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incandescent lightbulbs

Incandescent Lightbulbs Ban Takes Affect in U.S.

As of Aug. 1, retailers are no longer allowed to sell incandescent lightbulbs under new energy efficiency rules enacted by the U.S. Department of Energy (DOE). Light-emitting diode (LED) lightbulbs will fully replace the incandescent versions, though many consumers have already been using the LED versions for months or even years. 

The Biden administration’s new efficiency standards require lightbulbs to meet a minimum standard of producing 45 lumens per watt.  Most incandescent bulbs only produce 15 lumens per watt. The DOE reports that over the next three decades the rules will also cut carbon dioxide emissions by 222 million metric tons. 

Several types of lightbulbs are currently allowed to be sold as incandescent, including appliance lamps, black lights, bug lamps, colored lamps, infrared lamps, left-handed thread lamps, plant lights, floodlights, reflector lamps, showcase lamps, traffic signals, marine lamps and some odd-sized bulbs.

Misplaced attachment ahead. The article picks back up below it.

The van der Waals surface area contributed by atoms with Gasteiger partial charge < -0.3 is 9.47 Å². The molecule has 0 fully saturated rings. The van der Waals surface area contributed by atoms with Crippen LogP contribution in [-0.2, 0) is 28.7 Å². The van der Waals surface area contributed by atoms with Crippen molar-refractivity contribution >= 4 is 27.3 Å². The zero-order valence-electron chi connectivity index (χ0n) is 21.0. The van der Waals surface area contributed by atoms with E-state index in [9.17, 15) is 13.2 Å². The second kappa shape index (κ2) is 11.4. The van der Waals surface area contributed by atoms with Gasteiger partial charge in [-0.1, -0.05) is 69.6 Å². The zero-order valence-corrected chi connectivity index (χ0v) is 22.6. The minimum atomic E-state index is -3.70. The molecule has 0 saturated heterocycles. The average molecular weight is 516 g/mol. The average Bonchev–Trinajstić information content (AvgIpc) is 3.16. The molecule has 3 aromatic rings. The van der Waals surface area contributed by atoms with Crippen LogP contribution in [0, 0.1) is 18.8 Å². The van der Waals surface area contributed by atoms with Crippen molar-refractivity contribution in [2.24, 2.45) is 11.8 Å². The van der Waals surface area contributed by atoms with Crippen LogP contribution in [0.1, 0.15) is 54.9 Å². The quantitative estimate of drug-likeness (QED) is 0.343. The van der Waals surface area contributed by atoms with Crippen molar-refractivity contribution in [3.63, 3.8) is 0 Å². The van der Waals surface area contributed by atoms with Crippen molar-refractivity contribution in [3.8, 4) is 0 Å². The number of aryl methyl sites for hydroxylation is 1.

Visit the North American Hardware and Paint Association’s Trainer’s Toolbox to download the Lightbulb Selling Guide. Plus, learn how to create a curated lightbulb section here.

About Lindsey Thompson

Lindsey joined the NHPA staff in 2021 as an associate editor for Hardware Retailing magazine. A native of Ohio, Lindsey earned a B.S. in journalism and minors in business and sociology from Ohio University. She loves spending time with her husband, two kids, two cats and one dog, as well as doing DIY projects around the house, going to concerts, boating and cheering on the Cleveland Indians.

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